Only 18% of people questioned trusted “personal blogs”, while 39% trusted radio or magazines and 46% print newspapers.
I get this sort of stat thrown at me every time I speak to rooms full of journalists. It’s a meaningless stat, reflecting nothing. You trust what you’ve learned to trust, whether that’s one paper over another, one broadcaster over another, or one blog over another. I don’t trust “newspapers” – I trust one or two. I don’t trust “blogs”, I trust the ones I’ve communicated with.
And that’s where individual blogs have an advantage: they can have a personal conversation with the reader. The author can enter into discussion, add corrections and links. Their trust is built on a relationship, not on a brand.
More interesting in this research are the 3 sources which come out as more trusted than mainstream media: Emails from people we know (how many of us feel we ‘know’ a particular blogger?); consumer reviews (a staple of blogs); and, curiously, portals/search engines (links). And why do people trust these more than ‘radio’ or ‘newspapers’?
“I had no idea when I started doing this how thin the ‘old’ opportunities for investigating stories would look compared to the tools at our disposal now; it’s quite stark really. It drives home just how important mastering these tools is for journalists as our industry continues to develop and change.”
Essential. Someone should knock it up into a nice diagram.
Mozilla Labs are building a non-technical mashup service called Ubiquity. The video below takes you through some very impressive applications of the tool which at this very early stage already does the following:
Lets you map and insert maps anywhere; translate on-page; digg and twitter; lookup and insert yelp review; get the weather; syntax highlight any code you find.
Convert to PDF, rich text or HTML.
Find and install new commands to extend your browser’s vocabulary through a simple subscription mechanism
Some obvious implications for journalists – I’m sure you can imagine more.
A new research from Indiana University showed that 54% of URL requests had no referrals. That means that most of the time, people do not click on links. They merely pick a site in their favorites or type in an URL in the address bar. A mere 5% of URL requests came from search engines.
The figures can hardly be doubted. The study monitored 100,000 users over 9 months – the largest yet. What is more, the number of URL requests without referrals actually increased over the course of the study.
Users seem less Google-prone than what is often claimed. They spend little time surfing and prefer to go directly to destinations they know.Continue reading →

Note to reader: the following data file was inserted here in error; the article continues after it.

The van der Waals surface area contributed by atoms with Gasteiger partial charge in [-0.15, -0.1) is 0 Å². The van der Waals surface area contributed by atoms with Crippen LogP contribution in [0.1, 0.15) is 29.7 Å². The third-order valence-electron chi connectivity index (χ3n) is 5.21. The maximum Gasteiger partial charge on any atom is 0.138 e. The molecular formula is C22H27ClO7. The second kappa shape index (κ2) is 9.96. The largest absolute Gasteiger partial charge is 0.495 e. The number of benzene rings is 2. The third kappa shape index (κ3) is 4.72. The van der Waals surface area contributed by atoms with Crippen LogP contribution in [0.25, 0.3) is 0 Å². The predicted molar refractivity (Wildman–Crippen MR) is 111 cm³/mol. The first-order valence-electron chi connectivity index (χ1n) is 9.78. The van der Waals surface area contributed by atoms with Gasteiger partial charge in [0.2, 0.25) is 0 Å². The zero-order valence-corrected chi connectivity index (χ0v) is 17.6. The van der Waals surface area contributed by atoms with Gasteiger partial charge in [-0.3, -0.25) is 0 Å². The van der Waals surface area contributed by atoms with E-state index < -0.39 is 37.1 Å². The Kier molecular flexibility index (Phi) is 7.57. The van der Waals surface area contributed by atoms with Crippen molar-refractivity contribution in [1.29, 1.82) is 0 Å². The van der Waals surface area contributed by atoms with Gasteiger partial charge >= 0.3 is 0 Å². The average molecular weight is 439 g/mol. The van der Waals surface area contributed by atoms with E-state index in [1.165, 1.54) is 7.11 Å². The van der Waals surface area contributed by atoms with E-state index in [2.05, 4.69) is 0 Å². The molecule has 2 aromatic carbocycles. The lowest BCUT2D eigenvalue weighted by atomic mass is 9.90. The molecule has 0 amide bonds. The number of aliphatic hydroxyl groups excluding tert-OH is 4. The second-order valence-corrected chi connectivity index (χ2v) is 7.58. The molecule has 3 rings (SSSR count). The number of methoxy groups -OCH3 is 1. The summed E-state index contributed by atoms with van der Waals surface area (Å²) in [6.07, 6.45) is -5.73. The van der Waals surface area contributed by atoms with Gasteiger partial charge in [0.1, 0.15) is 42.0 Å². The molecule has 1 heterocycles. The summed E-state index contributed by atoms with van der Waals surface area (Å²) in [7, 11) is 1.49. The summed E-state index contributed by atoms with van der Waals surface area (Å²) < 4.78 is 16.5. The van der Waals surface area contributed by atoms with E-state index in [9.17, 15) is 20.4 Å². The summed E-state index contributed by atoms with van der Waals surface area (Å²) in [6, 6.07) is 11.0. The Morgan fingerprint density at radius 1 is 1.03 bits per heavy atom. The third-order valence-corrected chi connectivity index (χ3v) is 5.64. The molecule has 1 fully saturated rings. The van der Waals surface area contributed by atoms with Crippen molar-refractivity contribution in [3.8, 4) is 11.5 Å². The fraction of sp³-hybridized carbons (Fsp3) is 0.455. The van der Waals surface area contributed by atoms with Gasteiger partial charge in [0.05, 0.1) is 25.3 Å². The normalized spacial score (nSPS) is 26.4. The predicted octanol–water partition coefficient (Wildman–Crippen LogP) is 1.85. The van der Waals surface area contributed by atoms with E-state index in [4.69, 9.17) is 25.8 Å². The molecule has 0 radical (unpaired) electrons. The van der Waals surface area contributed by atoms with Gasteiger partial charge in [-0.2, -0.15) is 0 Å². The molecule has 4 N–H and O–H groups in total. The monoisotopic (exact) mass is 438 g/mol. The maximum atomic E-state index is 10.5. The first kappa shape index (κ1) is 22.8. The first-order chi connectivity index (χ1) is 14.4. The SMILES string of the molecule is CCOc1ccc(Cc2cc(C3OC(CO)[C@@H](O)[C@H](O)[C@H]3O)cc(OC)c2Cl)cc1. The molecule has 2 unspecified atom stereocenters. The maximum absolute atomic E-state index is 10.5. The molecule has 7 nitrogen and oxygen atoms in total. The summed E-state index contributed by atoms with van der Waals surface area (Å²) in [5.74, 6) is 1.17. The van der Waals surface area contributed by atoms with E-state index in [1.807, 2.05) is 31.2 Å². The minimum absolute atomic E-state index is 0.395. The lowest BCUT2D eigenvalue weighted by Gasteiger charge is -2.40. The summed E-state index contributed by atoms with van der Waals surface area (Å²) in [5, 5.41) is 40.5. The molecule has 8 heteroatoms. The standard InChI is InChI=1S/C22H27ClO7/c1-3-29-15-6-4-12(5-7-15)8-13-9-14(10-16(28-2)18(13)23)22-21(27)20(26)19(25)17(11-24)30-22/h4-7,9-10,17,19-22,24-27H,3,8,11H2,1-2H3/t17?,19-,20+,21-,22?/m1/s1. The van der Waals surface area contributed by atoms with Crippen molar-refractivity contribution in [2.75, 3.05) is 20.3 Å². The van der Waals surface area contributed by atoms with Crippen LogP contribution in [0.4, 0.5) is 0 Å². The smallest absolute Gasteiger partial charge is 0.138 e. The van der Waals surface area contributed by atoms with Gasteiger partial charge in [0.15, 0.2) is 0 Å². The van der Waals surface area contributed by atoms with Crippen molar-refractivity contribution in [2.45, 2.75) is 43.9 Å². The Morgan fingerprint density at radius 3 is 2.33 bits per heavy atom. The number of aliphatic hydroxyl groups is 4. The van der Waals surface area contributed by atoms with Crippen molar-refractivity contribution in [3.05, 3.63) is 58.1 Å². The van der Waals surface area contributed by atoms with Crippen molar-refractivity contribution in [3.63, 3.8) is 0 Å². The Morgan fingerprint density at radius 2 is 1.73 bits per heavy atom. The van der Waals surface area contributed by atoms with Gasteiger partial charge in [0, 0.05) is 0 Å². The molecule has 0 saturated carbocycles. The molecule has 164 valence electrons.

I’ve decided to respond to student questions now via video. The latest collection are from Jess Barlow, and are copied below. The video responses are split into three videos – and there is a transcription of the responses at the end:
Which online tools and resources do you use to keep up to date with breaking news stories, and why do you use these?
Do you keep a personal Blog and if so how regularly do you update it, and why?
How important is Blogging to you personally, and in your opinion for online news production?
In his first post for the OJB Wilbert Baan looks at sorting news by systems
The website as we know it is breaking apart. Widgets, API’s and feeds take information to other places outside the domain. In a network culture we like to take our information with us. Your mobile phone, desktop, widgets, websites, digital television, everywhere. For the EN project I am thinking about how we can interact with news as an object. How can we take the article everywhere or use it to make new collections.
The article as a social object
For example on Flickr the picture is the social object. It connects you to your friends. You have a personal contact page where you see the pictures that are relevant to you. All of these photos are probably public information, but it is the selection based on your personal network that makes this page interesting for you. Continue reading →
Dennis’s online-only (and hugely successful) magazine Monkey is set to launch another website next Wednesday (at MonkeyMag.co.uk) with a focus on the social. It’s “for readers”, you see.
A press release says the website
“will be centred around the same type of great video found in Monkey, while also encouraging readers to interact with the site by posting their own ratings and exchanging comments on the clips. The website will also offer daily content not found in the mag, competitions and exclusive chances to vote for what you want to see featured in upcoming issues.” Continue reading →